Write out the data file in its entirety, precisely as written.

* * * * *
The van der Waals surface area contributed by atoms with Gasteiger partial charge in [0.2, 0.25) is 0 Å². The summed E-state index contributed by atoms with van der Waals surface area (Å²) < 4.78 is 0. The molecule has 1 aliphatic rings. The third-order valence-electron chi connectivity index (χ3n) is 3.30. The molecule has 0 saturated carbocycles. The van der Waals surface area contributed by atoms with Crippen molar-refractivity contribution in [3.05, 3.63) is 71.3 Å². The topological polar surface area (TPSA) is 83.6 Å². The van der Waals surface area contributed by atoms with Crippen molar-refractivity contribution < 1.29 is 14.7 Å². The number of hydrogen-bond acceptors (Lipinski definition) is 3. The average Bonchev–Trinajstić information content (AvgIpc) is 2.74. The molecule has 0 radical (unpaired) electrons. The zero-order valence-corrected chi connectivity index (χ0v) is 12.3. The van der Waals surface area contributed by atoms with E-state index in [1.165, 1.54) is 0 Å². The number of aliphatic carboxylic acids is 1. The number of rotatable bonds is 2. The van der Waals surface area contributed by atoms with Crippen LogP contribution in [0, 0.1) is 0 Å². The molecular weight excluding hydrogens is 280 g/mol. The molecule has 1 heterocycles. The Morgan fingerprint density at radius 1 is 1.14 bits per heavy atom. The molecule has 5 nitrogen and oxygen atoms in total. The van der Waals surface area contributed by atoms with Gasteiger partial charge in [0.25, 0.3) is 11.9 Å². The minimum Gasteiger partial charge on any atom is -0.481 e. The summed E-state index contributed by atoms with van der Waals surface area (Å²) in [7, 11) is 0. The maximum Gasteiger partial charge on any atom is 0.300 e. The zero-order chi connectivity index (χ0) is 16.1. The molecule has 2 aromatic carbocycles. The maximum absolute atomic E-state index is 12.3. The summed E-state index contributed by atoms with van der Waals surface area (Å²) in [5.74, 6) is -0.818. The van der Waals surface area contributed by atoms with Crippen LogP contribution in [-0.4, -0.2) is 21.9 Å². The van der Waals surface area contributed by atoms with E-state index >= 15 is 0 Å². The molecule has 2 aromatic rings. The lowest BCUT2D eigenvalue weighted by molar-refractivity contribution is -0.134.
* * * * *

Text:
The van der Waals surface area contributed by atoms with Gasteiger partial charge in [0.2, 0.25) is 0 Å². The summed E-state index contributed by atoms with van der Waals surface area (Å²) < 4.78 is 0. The molecule has 1 aliphatic rings. The third-order valence-electron chi connectivity index (χ3n) is 3.30. The molecule has 0 saturated carbocycles. The van der Waals surface area contributed by atoms with Crippen molar-refractivity contribution in [3.05, 3.63) is 71.3 Å². The topological polar surface area (TPSA) is 83.6 Å². The van der Waals surface area contributed by atoms with Crippen molar-refractivity contribution < 1.29 is 14.7 Å². The number of hydrogen-bond acceptors (Lipinski definition) is 3. The average Bonchev–Trinajstić information content (AvgIpc) is 2.74. The molecule has 0 radical (unpaired) electrons. The zero-order valence-corrected chi connectivity index (χ0v) is 12.3. The van der Waals surface area contributed by atoms with E-state index in [1.165, 1.54) is 0 Å². The number of aliphatic carboxylic acids is 1. The number of rotatable bonds is 2. The van der Waals surface area contributed by atoms with Crippen LogP contribution in [0, 0.1) is 0 Å². The molecular weight excluding hydrogens is 280 g/mol. The molecule has 1 heterocycles. The Morgan fingerprint density at radius 1 is 1.14 bits per heavy atom. The molecule has 5 nitrogen and oxygen atoms in total. The van der Waals surface area contributed by atoms with Gasteiger partial charge in [0.25, 0.3) is 11.9 Å². The minimum Gasteiger partial charge on any atom is -0.481 e. The summed E-state index contributed by atoms with van der Waals surface area (Å²) in [7, 11) is 0. The maximum Gasteiger partial charge on any atom is 0.300 e. The zero-order chi connectivity index (χ0) is 16.1. The molecule has 2 aromatic carbocycles. The maximum absolute atomic E-state index is 12.3. The summed E-state index contributed by atoms with van der Waals surface area (Å²) in [5.74, 6) is -0.818. The van der Waals surface area contributed by atoms with Crippen LogP contribution in [-0.4, -0.2) is 21.9 Å². The van der Waals surface area contributed by atoms with E-state index >= 15 is 0 Å². The molecule has 2 aromatic rings. The lowest BCUT2D eigenvalue weighted by molar-refractivity contribution is -0.134.